“While we were at one of the outreach clinics, the health care team noticed that Kolt’s oxygen levels were dropping,” Kendall said. “If it wasn’t for the clinics, it might not have been caught in time. They saved his life once again.”

His open-heart surgery that was scheduled for January 2020 was bumped up to November 2019.

“It was complicated and he came out of it successfully,” Kendall said. “He had issues, of course, with that kind of surgery but Children’s took the best care of him possible.”

They also, she said, took care of her and Bryan in more ways than she could say. When the small family were cleared to go home in December they hoped for the best, but more challenges were in store.

“All of a sudden he started acting like he had the flu. His pediatrician saw him the following day and on Dec. 20, he was admitted to Kelowna General Hospital,” she said.

He wasn’t getting better so his medical team made the decision on Dec. 23. 2019 to get him back to BC Children’s Hospital.

“Within an hour of calling, he had a second heart attack and stroke. They told us he had 95% chance of not making the trip,” she said. “We loaded up two ambulances to get to the airport, I felt like the worst mother in the world — I thought, he’s going to pass in the air.”

When they landed B.C. Children’s Hospital, Kendall said she remembers the medical team opening the doors and a huge sense of relief washed over her.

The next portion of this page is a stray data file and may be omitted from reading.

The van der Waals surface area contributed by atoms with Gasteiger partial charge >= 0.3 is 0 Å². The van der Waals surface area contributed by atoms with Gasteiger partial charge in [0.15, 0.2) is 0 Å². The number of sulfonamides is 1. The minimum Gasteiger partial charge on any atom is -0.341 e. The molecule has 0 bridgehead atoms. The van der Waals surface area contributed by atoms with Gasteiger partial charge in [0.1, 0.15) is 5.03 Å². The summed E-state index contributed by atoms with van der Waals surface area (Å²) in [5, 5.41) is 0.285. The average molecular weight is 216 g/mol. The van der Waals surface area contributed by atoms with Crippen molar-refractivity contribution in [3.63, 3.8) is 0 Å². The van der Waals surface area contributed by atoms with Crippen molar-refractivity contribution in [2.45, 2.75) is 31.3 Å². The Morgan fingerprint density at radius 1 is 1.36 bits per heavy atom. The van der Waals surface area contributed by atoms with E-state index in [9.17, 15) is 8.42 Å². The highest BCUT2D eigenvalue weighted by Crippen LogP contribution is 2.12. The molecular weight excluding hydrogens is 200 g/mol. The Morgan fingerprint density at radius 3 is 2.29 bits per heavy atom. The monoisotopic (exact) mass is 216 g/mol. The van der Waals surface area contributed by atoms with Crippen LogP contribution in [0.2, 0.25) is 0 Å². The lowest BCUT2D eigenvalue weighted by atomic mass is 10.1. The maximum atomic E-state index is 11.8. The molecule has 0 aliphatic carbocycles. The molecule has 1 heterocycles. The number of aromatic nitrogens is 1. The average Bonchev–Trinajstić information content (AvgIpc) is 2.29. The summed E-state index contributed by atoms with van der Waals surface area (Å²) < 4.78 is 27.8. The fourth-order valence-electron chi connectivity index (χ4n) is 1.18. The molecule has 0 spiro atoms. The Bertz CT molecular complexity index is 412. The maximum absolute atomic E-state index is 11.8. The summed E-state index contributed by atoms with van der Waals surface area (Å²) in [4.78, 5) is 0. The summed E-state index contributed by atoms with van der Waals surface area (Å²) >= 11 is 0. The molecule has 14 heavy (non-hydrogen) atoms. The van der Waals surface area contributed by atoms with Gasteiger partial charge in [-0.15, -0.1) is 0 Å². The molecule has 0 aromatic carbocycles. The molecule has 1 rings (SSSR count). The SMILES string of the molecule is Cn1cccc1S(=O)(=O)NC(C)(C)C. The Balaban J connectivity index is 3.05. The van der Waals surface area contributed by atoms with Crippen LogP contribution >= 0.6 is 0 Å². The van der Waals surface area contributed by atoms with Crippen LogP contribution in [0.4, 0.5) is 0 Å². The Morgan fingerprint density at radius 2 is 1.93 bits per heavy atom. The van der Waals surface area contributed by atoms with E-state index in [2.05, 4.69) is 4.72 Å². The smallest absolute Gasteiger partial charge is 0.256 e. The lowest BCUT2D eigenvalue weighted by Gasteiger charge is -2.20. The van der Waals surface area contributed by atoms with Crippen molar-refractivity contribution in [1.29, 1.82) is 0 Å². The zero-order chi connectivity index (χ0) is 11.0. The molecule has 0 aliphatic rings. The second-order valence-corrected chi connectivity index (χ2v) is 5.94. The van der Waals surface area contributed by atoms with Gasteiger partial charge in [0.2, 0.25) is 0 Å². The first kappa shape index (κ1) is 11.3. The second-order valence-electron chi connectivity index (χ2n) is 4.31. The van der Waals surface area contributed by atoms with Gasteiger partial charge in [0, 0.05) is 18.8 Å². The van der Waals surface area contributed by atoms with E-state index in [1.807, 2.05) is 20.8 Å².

“I felt the weight off my shoulders. I knew if anything else happened they could fix it,” she said.

She later learned later Kolt had Bocavirus, a respiratory infection that infects infants.

It’s a strain of the coronavirus, and with Kolt being so young and already compromised by his surgery he suffered its worst effects.

“He just had fight through it,” Kendall said, adding that he was in critical care for several weeks before he was cleared to go home.

Kolt is feeding through a G-tube and is on full-time oxygen.

His left side, eyes and brain, are damaged from the stroke and he now has Cerebral Palsy because of what he went through.

He’s a fighter, though. And Kendall said she’s forever grateful that Children’s Hospital made it possible for the family to get this far.

“They’re absolutely incredible — I couldn’t ask for a better support system or medical team,” she said. “They saved his life on numerous occasions and they were supportive of me as well.”

She said there was a moment during her son's open-heart surgery that she fainted, and suddenly they surrounded her with the care that was needed to rally.